Every climbing rope is designed to be used, and wears during use. However, wear differs depending upon the type of use. The rope wears least, if it isn’t loaded, as with a classic ascent and descent without a fall. In this case only the sheath is chafed by friction on rock or ice, which after many years will become worn out. Heavy loading, due to awkward routing, or hauling over edges, increases abrasion and causes wear. Lowering, as when top roping, substantially increases wear. When rappelling, moderate speed is «healthier» for the rope than a fast, jerky descent.
At regular intervals, or after unusual usage (rock fall, stepping on with crampons, bigger falls) you should carefully examine your rope. To do this, run the rope through your hands meter by meter and feel for bulges, hard spots and other irregularities, and look for obvious damage to the sheath. Where there are larger physical irregularities and thin or open places on the sheath, the rope should be replaced. If in doubt a good dealer will give you information about severity of the damage.
Washing – even in the machine
Dirt reduces performance and worsens the rope’s handling characteristics. If a rope becomes dirty, you can wash it either in hand warm water in the bathtub or in a normal household washing machine. Occasional washing maintains good handling and increases the life span of the rope. A mild synthetic detergent is the most suitable for this. For machine wash, the same instructions for wool should be used to take best care of the rope. Please never centrifuge and tumbledry! To dry it – lay it out in a cool, dark place, rather than hang it up.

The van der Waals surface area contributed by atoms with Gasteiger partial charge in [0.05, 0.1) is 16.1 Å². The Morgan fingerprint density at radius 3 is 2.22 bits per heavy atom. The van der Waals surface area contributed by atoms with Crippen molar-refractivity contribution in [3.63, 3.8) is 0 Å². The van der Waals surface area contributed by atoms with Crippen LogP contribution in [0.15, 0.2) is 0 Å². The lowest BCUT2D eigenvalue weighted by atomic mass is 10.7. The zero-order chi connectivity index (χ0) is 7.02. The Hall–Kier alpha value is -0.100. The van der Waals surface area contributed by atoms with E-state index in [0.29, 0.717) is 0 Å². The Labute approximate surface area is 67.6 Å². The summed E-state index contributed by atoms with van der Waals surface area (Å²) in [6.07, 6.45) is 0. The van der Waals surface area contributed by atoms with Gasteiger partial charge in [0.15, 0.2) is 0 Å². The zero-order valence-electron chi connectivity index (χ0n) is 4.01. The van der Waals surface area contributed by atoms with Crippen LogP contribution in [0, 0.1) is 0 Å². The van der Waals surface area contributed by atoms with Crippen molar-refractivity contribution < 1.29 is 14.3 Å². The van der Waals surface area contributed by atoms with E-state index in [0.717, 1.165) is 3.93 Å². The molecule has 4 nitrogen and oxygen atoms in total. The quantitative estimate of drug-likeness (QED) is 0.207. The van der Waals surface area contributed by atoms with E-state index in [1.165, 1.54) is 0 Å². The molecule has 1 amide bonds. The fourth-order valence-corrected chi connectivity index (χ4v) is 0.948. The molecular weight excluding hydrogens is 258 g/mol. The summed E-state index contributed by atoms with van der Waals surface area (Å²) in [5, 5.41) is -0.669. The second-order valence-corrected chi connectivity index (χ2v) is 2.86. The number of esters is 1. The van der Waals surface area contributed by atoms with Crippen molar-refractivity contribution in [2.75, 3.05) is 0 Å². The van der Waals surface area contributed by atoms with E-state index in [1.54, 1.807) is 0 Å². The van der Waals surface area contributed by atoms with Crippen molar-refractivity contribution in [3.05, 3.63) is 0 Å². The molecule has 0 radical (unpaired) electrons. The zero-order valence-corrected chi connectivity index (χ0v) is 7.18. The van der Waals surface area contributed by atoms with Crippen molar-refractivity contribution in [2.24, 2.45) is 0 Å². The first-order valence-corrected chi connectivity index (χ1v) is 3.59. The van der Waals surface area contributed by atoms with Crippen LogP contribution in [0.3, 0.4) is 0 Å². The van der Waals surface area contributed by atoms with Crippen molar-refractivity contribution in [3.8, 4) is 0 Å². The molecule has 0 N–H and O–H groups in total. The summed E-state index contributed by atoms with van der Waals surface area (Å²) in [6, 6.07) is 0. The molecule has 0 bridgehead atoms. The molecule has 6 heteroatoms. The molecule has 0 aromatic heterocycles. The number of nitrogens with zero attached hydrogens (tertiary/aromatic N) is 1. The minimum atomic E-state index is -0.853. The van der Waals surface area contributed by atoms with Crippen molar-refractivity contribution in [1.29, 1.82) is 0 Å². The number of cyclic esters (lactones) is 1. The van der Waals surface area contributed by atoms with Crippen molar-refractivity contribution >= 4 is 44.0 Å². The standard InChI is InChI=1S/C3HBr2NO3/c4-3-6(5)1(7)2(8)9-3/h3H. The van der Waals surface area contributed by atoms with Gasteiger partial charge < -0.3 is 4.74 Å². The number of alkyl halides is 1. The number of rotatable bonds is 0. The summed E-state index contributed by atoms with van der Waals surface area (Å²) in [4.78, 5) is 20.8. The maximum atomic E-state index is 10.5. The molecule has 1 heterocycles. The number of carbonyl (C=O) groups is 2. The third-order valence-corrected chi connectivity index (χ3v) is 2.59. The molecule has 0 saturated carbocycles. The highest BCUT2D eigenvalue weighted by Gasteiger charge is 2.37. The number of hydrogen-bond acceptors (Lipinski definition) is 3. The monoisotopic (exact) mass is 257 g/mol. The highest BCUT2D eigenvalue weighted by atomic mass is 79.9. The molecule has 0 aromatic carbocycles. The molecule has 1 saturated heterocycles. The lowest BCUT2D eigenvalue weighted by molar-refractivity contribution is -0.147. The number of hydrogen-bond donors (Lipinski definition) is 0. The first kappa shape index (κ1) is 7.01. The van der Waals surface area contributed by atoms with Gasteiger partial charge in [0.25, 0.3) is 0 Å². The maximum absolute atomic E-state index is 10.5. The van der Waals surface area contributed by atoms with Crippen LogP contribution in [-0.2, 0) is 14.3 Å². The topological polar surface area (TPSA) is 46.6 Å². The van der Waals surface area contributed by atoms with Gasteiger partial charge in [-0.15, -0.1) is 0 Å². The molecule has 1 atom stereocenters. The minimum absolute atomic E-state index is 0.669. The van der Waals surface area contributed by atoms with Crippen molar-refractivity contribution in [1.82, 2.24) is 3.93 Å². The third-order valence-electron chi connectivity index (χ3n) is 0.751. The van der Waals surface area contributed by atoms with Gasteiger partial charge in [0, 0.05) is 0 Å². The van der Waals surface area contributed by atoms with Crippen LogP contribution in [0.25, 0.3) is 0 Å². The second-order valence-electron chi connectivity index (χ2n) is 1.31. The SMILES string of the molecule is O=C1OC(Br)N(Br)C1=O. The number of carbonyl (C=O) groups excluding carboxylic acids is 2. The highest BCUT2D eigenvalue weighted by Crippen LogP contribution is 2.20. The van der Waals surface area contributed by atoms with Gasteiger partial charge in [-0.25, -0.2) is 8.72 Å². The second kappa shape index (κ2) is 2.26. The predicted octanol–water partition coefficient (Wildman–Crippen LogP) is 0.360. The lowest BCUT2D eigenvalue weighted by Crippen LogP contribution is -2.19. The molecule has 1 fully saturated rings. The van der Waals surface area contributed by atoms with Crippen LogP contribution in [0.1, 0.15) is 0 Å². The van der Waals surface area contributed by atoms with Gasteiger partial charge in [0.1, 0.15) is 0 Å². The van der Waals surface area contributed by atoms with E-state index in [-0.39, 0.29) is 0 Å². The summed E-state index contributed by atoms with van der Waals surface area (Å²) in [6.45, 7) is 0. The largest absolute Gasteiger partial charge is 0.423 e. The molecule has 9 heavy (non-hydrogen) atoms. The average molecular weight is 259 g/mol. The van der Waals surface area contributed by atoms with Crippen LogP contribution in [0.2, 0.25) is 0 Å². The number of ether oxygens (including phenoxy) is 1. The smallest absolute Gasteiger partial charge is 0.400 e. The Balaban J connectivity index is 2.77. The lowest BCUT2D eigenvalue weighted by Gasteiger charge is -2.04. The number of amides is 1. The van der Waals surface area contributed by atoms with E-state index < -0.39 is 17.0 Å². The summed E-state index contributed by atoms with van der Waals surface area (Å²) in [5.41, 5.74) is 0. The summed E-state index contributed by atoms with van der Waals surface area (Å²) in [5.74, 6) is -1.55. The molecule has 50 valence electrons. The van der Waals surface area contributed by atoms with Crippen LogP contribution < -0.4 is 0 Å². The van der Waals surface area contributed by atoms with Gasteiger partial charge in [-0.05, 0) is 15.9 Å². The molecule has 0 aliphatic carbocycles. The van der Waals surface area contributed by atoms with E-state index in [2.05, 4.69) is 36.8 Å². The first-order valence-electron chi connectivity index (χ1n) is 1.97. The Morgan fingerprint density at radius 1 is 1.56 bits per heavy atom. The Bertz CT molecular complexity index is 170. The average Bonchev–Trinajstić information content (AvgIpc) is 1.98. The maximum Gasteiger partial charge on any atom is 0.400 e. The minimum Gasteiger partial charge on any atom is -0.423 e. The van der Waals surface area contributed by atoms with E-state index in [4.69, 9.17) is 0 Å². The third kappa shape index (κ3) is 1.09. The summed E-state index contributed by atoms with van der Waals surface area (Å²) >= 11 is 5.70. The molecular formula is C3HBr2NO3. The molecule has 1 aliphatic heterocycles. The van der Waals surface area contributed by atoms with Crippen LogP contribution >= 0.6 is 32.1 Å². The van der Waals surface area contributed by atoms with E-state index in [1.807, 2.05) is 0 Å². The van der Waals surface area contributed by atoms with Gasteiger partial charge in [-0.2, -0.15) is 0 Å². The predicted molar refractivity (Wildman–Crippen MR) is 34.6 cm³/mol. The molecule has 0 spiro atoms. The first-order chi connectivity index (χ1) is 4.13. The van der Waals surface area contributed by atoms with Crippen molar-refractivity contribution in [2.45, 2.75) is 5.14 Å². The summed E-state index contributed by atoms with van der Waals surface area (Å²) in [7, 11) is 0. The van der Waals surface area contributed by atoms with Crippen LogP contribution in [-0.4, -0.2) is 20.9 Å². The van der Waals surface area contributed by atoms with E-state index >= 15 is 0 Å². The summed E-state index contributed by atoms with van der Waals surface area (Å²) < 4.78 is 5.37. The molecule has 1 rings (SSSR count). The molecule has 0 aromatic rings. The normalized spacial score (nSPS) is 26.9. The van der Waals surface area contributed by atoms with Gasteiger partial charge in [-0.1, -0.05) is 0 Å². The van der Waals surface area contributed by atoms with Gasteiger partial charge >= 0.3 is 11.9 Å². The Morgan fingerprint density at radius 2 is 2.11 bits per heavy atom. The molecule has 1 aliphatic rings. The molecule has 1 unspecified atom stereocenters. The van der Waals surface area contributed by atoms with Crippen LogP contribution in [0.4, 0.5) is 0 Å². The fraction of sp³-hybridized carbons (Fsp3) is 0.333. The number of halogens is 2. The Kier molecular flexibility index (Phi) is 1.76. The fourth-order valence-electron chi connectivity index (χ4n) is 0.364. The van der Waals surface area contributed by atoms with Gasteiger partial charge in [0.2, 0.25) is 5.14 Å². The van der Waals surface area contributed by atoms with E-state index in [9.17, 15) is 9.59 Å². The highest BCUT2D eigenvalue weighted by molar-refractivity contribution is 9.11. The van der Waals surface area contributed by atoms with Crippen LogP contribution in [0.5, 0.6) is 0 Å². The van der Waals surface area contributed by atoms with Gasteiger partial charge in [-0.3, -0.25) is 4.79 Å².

In order to slow rope aging, the rope should be stored in a cool dark place. Do not hang the rope from one of its coils, instead use a tubular webbing or accessory cord. Most importantly, ropes must be kept away from chemicals, particularly acids (i.e. car batteries).
Schrumpf bei Statikseilen
Static ropes shrink for two reasons: due to usage, which makes them somewhat thicker, and also after they have been wet and then dried again. (approx. 5%) Applications where the exact rope length is important, the rope should be soaked in water (for up to 24 hours) and then slowly dried. After drying, static ropes are noticeably stiffer, but become more flexible again during use.